Benjamin Netanyahu praises ‘brave and heroic’ demonstrators in Iran
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Benjamin Netanyahu praises ‘brave and heroic’ demonstrators in Iran

Israeli prime minister wishes Iranians well in their ' noble quest for freedom' as 13 are killed in protests so far

An overturned bin is set alight in a Tehran street, as demonstrations across the Islamic Republic spread during the new year period.
An overturned bin is set alight in a Tehran street, as demonstrations across the Islamic Republic spread during the new year period.

Israeli Prime Minister Benjamin Netanyahu has praised “brave” and “heroic” anti-government demonstrators in Iran, as at least 13 were killed during protests this week.

Overnight clashes between protesters and security forces in Iran killed nine people, state television reported on Tuesday, including some rioters who tried to storm a police station to steal weapons.

Iran’s semi-official Mehr news agency said an assailant using a hunting rifle killed a policeman and wounded three other officers during a demonstration in the central city of Najafabad, about 200 miles south of Tehran.

Netanyahu praised the demonstrators on Monday, saying  the protesters sought freedom, justice and “the basic liberties that have been denied to them for decades”.

“I wish the Iranian people success in their noble quest for freedom,” Israeli Prime Minister Benjamin Netanyahu said.

Speaking on a video posted on social media, the PM denied an Israeli connection to the anti-government protests in Iran, which have reached their fifth day with 13 reported dead.

“I heard today Iran’s President Rohani’s claim that Israel is behind the protests in Iran,” Netanyahu said in the 90 second video. “It’s not only false. It’s laughable.”

Netanyahu saluted the “brave Iranians” who “are pouring into the streets. They seek freedom. They seek justice. The seek the basic liberties that have been denied to them for decades.”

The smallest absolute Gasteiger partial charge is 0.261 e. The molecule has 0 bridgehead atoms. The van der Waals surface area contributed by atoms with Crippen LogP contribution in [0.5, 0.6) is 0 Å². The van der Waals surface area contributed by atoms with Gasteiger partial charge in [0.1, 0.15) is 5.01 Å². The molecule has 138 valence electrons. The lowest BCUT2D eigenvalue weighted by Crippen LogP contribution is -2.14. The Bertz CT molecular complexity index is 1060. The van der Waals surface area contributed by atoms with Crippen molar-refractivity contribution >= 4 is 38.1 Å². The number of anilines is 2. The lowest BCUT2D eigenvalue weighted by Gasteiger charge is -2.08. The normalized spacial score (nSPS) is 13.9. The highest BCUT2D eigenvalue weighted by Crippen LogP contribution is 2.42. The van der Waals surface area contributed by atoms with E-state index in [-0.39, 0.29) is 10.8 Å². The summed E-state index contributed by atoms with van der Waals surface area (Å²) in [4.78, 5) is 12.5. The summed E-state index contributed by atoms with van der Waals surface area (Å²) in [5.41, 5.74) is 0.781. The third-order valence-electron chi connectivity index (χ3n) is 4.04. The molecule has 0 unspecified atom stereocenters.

He called the Iranian people “smart,” “sophisticated,” and “proud.”

Netanyahu, also chastised European governments for not being supportive enough of the protests, also said: “when this regime finally falls, and one day it will, Iranians and Israelis will be great friends once again.”

The demonstrations, the largest to strike Iran since its disputed 2009 presidential election, began on Thursday in Mashhad over economic issues and have expanded to several cities, with some protesters chanting against the government and the supreme leader Ayatollah Ali Khamenei.

Hundreds of people have been arrested.

Iranian state television aired footage of a ransacked private bank, broken windows, overturned cars and a fire engine that appeared to have been set ablaze.

In a later report, state TV said six people were killed in the western town of Tuyserkan, 185 miles south-west of Tehran, and three in the town of Shahinshahr, 195 miles south of Tehran.

Earlier on Monday, the semi-official ILNA news agency quoted Hedayatollah Khademi, a representative for the town of Izeh, as saying two people died there on Sunday night.

He said the cause of death was not immediately known, though authorities later described one of the deaths as the result of a personal dispute.

Two protesters also were killed during clashes late on Saturday in Doroud, some 200 miles south-west of Tehran in Lorestan province, authorities have said.

On Sunday, Iran blocked access to Instagram and the popular messaging app Telegram used by activists to organise.

President Hassan Rouhani acknowledged the public’s anger over the Islamic Republic’s flagging economy, though he and others warned the government would not hesitate to crack down on those it considers lawbreakers.

Mr Rouhani also stressed Iran “has seen many similar events and passed them easily”.

US President Donald Trump, who has been tweeting in support of the protesters, continued into the new year, describing Iran as “failing at every level despite the terrible deal made with them by the Obama Administration”.

“The great Iranian people have been repressed for many years,” he wrote.

“They are hungry for food & for freedom. Along with human rights, the wealth of Iran is being looted. TIME FOR CHANGE!”

Iran’s economy has improved since its 2015 nuclear deal with world powers, which saw the country agree to limit its enrichment of uranium in exchange for the end of some international sanctions.

Tehran now sells its oil on the global market and has signed deals to purchase tens of billions of dollars’ worth of western aircraft.

That improvement has not reached the average Iranian, however.

Unemployment remains high and official inflation has crept up to 10% again.

 

 

 

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